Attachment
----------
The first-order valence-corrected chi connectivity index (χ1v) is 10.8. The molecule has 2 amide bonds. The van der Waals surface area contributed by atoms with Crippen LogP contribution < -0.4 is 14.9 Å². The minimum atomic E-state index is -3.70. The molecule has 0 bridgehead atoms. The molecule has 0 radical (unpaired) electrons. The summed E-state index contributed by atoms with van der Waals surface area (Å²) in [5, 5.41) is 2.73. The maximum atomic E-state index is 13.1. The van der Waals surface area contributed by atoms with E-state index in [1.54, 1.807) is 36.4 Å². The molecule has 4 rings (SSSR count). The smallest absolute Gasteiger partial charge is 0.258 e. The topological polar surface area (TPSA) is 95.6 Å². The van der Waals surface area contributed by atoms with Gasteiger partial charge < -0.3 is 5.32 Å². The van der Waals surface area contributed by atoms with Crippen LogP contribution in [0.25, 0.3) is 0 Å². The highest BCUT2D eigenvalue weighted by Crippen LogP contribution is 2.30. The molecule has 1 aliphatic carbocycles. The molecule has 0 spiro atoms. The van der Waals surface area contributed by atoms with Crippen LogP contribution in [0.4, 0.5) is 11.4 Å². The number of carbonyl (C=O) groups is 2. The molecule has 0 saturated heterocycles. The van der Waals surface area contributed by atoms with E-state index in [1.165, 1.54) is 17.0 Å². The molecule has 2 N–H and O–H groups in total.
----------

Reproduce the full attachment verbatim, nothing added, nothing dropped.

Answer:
The first-order valence-corrected chi connectivity index (χ1v) is 10.8. The molecule has 2 amide bonds. The van der Waals surface area contributed by atoms with Crippen LogP contribution < -0.4 is 14.9 Å². The minimum atomic E-state index is -3.70. The molecule has 0 bridgehead atoms. The molecule has 0 radical (unpaired) electrons. The summed E-state index contributed by atoms with van der Waals surface area (Å²) in [5, 5.41) is 2.73. The maximum atomic E-state index is 13.1. The van der Waals surface area contributed by atoms with E-state index in [1.54, 1.807) is 36.4 Å². The molecule has 4 rings (SSSR count). The smallest absolute Gasteiger partial charge is 0.258 e. The topological polar surface area (TPSA) is 95.6 Å². The van der Waals surface area contributed by atoms with Gasteiger partial charge < -0.3 is 5.32 Å². The van der Waals surface area contributed by atoms with Crippen LogP contribution in [0.25, 0.3) is 0 Å². The highest BCUT2D eigenvalue weighted by Crippen LogP contribution is 2.30. The molecule has 1 aliphatic carbocycles. The molecule has 0 spiro atoms. The van der Waals surface area contributed by atoms with Crippen LogP contribution in [0.4, 0.5) is 11.4 Å². The number of carbonyl (C=O) groups is 2. The molecule has 0 saturated heterocycles. The van der Waals surface area contributed by atoms with E-state index in [1.165, 1.54) is 17.0 Å². The molecule has 2 N–H and O–H groups in total.